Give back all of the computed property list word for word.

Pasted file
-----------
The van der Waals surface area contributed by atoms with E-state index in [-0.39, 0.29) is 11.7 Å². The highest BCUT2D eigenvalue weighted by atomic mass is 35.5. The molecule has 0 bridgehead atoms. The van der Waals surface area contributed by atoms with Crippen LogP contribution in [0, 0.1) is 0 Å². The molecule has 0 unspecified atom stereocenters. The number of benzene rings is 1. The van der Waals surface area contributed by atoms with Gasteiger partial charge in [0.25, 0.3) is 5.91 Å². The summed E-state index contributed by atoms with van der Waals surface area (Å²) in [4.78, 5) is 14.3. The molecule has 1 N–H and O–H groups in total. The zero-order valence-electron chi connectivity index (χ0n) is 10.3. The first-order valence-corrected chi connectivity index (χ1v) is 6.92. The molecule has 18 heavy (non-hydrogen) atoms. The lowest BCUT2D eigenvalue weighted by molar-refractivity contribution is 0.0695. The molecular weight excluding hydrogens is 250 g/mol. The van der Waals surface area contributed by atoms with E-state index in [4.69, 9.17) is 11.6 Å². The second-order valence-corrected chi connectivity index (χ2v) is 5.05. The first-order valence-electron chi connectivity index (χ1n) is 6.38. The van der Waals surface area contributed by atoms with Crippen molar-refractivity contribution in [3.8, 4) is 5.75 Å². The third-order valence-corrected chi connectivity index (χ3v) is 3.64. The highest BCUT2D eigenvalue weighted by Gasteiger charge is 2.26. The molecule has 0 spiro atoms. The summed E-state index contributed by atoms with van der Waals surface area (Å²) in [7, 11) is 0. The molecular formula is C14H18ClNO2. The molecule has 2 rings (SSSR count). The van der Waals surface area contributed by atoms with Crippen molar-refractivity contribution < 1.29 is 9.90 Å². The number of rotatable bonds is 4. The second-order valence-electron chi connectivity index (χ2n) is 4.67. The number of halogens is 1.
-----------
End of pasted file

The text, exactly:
The van der Waals surface area contributed by atoms with E-state index in [-0.39, 0.29) is 11.7 Å². The highest BCUT2D eigenvalue weighted by atomic mass is 35.5. The molecule has 0 bridgehead atoms. The van der Waals surface area contributed by atoms with Crippen LogP contribution in [0, 0.1) is 0 Å². The molecule has 0 unspecified atom stereocenters. The number of benzene rings is 1. The van der Waals surface area contributed by atoms with Gasteiger partial charge in [0.25, 0.3) is 5.91 Å². The summed E-state index contributed by atoms with van der Waals surface area (Å²) in [4.78, 5) is 14.3. The molecule has 1 N–H and O–H groups in total. The zero-order valence-electron chi connectivity index (χ0n) is 10.3. The first-order valence-corrected chi connectivity index (χ1v) is 6.92. The molecule has 18 heavy (non-hydrogen) atoms. The lowest BCUT2D eigenvalue weighted by molar-refractivity contribution is 0.0695. The molecular weight excluding hydrogens is 250 g/mol. The van der Waals surface area contributed by atoms with E-state index in [4.69, 9.17) is 11.6 Å². The second-order valence-corrected chi connectivity index (χ2v) is 5.05. The first-order valence-electron chi connectivity index (χ1n) is 6.38. The van der Waals surface area contributed by atoms with Crippen molar-refractivity contribution in [3.8, 4) is 5.75 Å². The third-order valence-corrected chi connectivity index (χ3v) is 3.64. The highest BCUT2D eigenvalue weighted by Gasteiger charge is 2.26. The molecule has 0 spiro atoms. The summed E-state index contributed by atoms with van der Waals surface area (Å²) in [7, 11) is 0. The molecular formula is C14H18ClNO2. The molecule has 2 rings (SSSR count). The van der Waals surface area contributed by atoms with Crippen molar-refractivity contribution < 1.29 is 9.90 Å². The number of rotatable bonds is 4. The second-order valence-electron chi connectivity index (χ2n) is 4.67. The number of halogens is 1.